Index and Query Data with a Scalable Bitnami Apache Solr Deployment on Kubernetes

Apache Solr is a powerful and flexible open-source search engine based on Lucene. It supports full-text search and geospatial search, and it can accept input data for indexing using standard formats like XML, JSON and CSV. It is also highly configurable and scalable, making it ideal for use in enterprise environments.

The quickest way to deploy Apache Solr for enterprise use is with Bitnami's Apache Solr Helm chart for Kubernetes. This chart deploys the most recent and secure version of Apache Solr on a Kubernetes cluster using the Helm package manager. It pre-configures the deployment in line with current security and scalability best practices, and allows significant additional customizations through a large number of optional chart parameters.

This article walks you through the process of deploying Apache Solr on Kubernetes using the Bitnami Apache Solr Helm chart. It also shows you how to use the deployed Apache Solr installation to index and query a data set using Apache Solr's built-in tools.

Assumptions and prerequisites

This article assumes that:

Step 1: Deploy Apache Solr on Kubernetes

Follow the steps below to deploy Apache Solr on Kubernetes with Bitnami's Apache Solr Helm chart:

  • Add the Bitnami chart repository to Helm:

    helm repo add bitnami
  • Execute the following command to deploy Apache Solr. Replace the ADMIN-PASSWORD placeholder with a custom password for the Apache Solr administrator account.

    helm install solr bitnami/solr \
      --set authentication.adminPassword=ADMIN-PASSWORD

    Wait for a few minutes until the chart is deployed. You can also use the command below to check the status of the deployment:

    kubectl get pods | grep solr
  • By default, the Apache Solr service is available at a cluster IP address and default port 8983. Forward this service port to the host port 8983. This allows you to access the Apache Solr service via port 8983 of the kubectl host.

    kubectl port-forward --address= svc/solr 8983:8983 &

Step 2: Index the data

Once the Apache Solr service is running, the next step is to add data to the Apache Solr index. By default, Apache Solr accepts common document formats such as XML, JSON and CSV. Data can be added to Solr using the command-line post tool, via the Web interface or via a client.

To illustrate the process, this tutorial indexes the World Bank dataset for life expectancy at birth. This dataset is available in various formats under the CC BY-4.0 license. The Bitnami Apache Solr container image is used to execute the indexing process; however, if you already have an Apache Solr environment or the Apache Solr post command-line tool, you can use that instead and skip the Docker commands below.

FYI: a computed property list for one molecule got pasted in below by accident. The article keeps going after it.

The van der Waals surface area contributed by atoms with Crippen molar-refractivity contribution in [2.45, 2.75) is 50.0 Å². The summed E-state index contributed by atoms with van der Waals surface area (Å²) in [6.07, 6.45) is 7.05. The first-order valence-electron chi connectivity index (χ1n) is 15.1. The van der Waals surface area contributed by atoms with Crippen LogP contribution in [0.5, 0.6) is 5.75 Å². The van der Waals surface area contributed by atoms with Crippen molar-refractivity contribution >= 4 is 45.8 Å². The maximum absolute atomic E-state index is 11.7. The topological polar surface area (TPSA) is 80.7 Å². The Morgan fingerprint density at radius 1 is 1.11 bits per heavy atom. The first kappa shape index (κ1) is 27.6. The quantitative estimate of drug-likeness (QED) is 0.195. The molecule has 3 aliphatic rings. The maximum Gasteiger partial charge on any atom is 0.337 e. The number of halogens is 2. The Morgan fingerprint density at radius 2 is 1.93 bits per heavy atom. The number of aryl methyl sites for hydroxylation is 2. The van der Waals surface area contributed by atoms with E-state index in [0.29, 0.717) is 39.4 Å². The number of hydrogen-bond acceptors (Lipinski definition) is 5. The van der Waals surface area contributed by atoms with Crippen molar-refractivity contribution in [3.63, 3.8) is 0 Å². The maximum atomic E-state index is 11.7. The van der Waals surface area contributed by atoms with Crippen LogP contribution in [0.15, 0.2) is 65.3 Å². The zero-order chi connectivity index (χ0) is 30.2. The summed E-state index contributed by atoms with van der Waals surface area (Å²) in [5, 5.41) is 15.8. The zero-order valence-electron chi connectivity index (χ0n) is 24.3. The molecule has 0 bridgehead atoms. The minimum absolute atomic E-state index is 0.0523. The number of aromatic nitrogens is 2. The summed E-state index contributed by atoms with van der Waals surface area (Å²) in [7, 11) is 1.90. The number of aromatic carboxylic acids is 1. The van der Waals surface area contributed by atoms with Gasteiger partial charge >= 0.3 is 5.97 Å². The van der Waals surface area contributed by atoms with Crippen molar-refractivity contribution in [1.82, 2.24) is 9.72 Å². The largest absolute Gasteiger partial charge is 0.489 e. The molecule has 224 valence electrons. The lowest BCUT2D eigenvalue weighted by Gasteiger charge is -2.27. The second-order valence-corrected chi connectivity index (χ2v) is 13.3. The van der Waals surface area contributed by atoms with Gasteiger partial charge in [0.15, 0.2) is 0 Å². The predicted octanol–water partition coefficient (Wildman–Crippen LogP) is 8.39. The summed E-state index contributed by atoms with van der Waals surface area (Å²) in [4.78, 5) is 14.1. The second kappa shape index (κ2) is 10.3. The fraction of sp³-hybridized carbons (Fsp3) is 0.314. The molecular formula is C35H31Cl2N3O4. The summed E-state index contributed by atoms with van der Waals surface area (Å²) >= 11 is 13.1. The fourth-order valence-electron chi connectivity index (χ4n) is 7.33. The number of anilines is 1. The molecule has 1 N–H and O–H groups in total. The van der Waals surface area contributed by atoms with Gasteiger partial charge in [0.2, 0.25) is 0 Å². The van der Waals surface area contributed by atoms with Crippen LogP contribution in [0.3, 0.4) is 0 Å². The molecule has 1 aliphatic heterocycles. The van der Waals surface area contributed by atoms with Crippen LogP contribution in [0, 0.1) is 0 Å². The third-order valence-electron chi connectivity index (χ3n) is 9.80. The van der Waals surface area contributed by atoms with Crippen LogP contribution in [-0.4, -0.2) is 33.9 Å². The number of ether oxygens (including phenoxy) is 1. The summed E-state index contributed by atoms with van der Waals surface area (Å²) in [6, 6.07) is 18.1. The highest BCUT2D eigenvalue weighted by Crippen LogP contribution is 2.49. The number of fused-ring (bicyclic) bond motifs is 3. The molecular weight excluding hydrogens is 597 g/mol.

• Begin by requesting and downloading the dataset in CSV format:

    cd /tmp
    wget -O
  • The requested data is packaged as a ZIP archive. Uncompress this archive:


    This produces a set of output files. One of them is a CSV file named (for example) API_SP.DYN.LE00.IN_DS2_en_csv_v2_2445326.csv. The filename may vary on your system.

  • Inspect the CSV file and note the following unique features of the data set. These features must be taken into account when indexing the data in the file.

    • The first four lines of the file do not contain indexable data.
    • The fifth line contains the field names for the CSV data.
    • The data includes 40+ data points for each country.
  • Use the following Docker commands to create and start a Bitnami Apache Solr container on your host

    docker create -v $(pwd):/app -e SOLR_PORT_NUMBER=8984 -t --net="host" --name mysolr bitnami/solr:latest
    docker start mysolr

    The -v argument to the first command tells Docker to mount the host's current directory into the container's /app path, so that the effects of commands run in the container are seen on the host. The --net="host" parameter tells Docker to use the host's network stack for the container. The container is named mysolr.

    Once the container starts, connect to the container console with the command below. This will give you a command shell and allow you to use the Apache Solr tools available in the image for subsequent tasks.

    docker exec -it mysolr /bin/bash
  • Use the post command to index the data in the CSV file: